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Guide to the Paul Jackson Kramer Papers, 1856 - 1994 (bulk 1927-1974)

Abstract

Paul Jackson Kramer, a world renowned educator, scientist and author, was professor of botany at Duke University from 1931-1995. The Paul J. Kramer Papers reflects Kramer's career as a university professor and plant physiologist, his participation in various scientific and learned societies including his service within the National Science Foundation and on the U.S. Air Force's Committee on the Disposal of Herbicide Orange, and his involvement in the development of the Botany Dept., the Phytotron, and Duke University. Materials include correspondence, reports, writings and addresses, memoranda, research and teaching material, photographs, and printed matter. Major subjects include Kramer's contributions in the field of botany, particularly plant-water relationships, the physiology of forest trees, and botanical research in controlled environments.

Descriptive Summary

Title
Paul Jackson Kramer papers 1856 - 1994 (bulk 1927-1974)
Creator
Kramer, Paul Jackson, 1904-
Extent
12.0 Linear Feet , 12000 Items
Repository
University Archives, Duke University
Location
For current information on the location of these materials, please consult University Archives, Duke University.
Language
English.

Collection Overview

The Paul Jackson Kramer Papers include correspondence, reports, writings and addresses, memoranda, research and teaching material, photographs, and printed matter. The collection reflects Kramer's career as a university professor and plant physiologist; his participation in various scientific and learned societies, including his service within the National Science Foundation and on the U.S. Air Force's Committee on the Disposal of Herbicide Orange; and his involvement in the development of the Botany Dept., the Phytotron, and Duke University. Kramer's prominence within the international and national scientific communities is attested to throughout the collection.

The Correspondence and the Subject Files series document the development of the Botany Department; the phytotron; faculty governance; and the Gross-Edens Affair, an administrative controversy at Duke in 1960. The Correspondence and Subject Files series contain Kramer's correspondence with scientists abroad. The subject files document Kramer's role in a number of scientific organizations, the National Science Foundation, learned societies, and the government. The papers are particularly useful as they provide information on cooperation among plant scientists after World War II and the early history of the American Institute of Biological Sciences (AIBS).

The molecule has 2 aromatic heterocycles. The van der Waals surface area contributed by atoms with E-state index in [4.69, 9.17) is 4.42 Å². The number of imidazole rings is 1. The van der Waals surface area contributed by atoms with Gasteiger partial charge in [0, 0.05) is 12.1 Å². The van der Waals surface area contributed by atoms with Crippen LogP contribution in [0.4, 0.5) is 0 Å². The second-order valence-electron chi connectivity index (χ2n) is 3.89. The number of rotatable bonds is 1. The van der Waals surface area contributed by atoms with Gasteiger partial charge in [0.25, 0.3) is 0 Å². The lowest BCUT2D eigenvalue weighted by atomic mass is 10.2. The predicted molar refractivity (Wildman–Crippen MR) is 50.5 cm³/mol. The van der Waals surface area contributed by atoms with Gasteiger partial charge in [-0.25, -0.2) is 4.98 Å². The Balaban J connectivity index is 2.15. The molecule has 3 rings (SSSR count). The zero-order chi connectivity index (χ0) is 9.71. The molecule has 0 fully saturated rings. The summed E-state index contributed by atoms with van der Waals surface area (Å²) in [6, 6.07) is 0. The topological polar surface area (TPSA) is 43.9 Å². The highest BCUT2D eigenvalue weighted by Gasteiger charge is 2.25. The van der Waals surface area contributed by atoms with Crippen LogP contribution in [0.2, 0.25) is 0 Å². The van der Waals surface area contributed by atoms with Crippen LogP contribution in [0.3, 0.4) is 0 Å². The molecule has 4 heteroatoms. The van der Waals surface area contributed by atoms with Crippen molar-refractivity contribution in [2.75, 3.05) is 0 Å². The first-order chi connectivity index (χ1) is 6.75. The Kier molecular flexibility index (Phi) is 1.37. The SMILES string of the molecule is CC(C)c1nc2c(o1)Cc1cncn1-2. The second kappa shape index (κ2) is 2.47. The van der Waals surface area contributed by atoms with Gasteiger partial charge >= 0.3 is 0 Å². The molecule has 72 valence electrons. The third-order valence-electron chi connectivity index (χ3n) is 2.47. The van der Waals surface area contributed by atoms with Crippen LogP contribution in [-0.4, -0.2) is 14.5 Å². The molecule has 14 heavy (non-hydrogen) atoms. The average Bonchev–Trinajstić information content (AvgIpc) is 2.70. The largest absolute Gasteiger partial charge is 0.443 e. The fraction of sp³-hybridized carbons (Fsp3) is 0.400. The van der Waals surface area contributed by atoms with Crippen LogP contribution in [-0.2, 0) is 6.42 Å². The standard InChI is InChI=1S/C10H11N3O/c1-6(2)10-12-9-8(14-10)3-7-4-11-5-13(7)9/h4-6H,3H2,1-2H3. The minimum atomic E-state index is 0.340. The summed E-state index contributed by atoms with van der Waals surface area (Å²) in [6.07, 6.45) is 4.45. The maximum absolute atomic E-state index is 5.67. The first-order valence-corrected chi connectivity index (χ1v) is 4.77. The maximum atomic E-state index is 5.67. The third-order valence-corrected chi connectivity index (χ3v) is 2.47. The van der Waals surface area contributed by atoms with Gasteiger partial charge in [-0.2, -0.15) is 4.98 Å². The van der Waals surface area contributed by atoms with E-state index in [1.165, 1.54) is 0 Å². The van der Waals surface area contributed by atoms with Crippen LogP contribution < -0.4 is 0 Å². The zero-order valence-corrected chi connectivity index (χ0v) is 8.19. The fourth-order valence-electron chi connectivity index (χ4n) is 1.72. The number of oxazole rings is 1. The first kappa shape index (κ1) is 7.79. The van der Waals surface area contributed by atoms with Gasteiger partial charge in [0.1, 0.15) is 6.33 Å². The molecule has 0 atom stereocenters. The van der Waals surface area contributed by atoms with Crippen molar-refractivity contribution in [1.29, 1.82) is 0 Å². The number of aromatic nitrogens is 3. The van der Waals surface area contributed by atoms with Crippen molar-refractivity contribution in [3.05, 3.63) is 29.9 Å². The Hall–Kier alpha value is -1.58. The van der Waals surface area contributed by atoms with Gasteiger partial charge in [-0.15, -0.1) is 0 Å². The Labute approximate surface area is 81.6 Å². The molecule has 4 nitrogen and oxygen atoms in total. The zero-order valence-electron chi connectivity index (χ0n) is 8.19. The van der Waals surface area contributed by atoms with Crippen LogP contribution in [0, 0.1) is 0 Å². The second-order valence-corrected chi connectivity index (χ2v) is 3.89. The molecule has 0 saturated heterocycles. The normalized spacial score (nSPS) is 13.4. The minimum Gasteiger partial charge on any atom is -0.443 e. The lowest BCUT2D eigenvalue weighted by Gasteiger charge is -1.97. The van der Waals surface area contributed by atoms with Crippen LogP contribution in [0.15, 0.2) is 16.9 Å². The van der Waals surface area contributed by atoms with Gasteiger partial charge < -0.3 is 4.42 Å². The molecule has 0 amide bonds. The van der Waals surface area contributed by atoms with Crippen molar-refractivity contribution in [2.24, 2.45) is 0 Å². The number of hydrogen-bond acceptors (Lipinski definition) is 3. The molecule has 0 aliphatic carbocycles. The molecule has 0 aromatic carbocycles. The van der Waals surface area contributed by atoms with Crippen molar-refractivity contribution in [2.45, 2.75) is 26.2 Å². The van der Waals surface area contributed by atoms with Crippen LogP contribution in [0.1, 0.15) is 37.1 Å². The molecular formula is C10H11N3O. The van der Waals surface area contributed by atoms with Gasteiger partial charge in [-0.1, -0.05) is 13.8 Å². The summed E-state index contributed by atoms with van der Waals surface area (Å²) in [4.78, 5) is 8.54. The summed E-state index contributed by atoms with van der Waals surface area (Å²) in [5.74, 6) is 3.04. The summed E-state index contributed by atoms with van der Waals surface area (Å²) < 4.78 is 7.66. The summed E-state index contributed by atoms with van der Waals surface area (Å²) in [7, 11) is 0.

A substantial portion of the collection is comprised of correspondence that pertains to Kramer's research, the direction of graduate students, scientific organizations, matters at Duke University, and other subjects.

The Research and Teaching Notes series document Kramer's research and teaching and are useful for the study of his contributions in the field of botany, particularly plant-water relationships, the physiology of forest trees, and botanical research in controlled environments. Research notes and materials are principally located in the Research and Teaching Notes series. However, information related to Kramer's research is scattered throughout the collection. The Correspondence series as well as the Subject Files and Research and Teaching Notes series reflect Kramer's role as a teacher.

The Photographs series contains pictures of the Botany faculty.

A folder list of Boxes 5-11 is available as part of the collection file. Please consult University Archives staff.

Box 7 is closed pending processing.

The folder entitled "Named Professorships" is restricted by donor request. The folder in Box 8 entitled "Grade Book" is RESTRICTED: Student Records.

Administrative Information

A majority of collections are stored off site and must be requested at least 48 business hours in advance for retrieval. Contact Rubenstein Library staff before visiting. Read More »

warning Access Restrictions

Researchers must register and agree to copyright and privacy laws before using this collection.

In accordance with the Family Education Rights and Privacy Act of 1974 as amended, Duke University permits students to inspect their education records and limits the disclosure of personally identifiable information from education records.

In off-site storage; 48 hours advance notice is required for use.

Box 7 is closed pending processing.

The folder entitled "Named Professorships" is restricted by donor request.

warning Use Restrictions

Copyright for Official University records is held by Duke University; all other copyright is retained by the authors of items in these papers, or their descendants, as stipulated by United States copyright law.

Contents of the Collection

The main body of the Correspondence Series is arranged chronologically, however a small number of letters are filed together by correspondent and arranged alphabetically at the beginning of the series. It appears that Kramer created a separate set of files for postdoctoral students, and it is these files that are at the beginning of the series. Comprised of incoming letters and copies of outgoing letters with graduate students, university administrators, and scientists, the series reflects the full range of Kramer's professional life. Letters often relate to research questions, the direction of graduate students, the review of manuscripts, and matters at Duke University.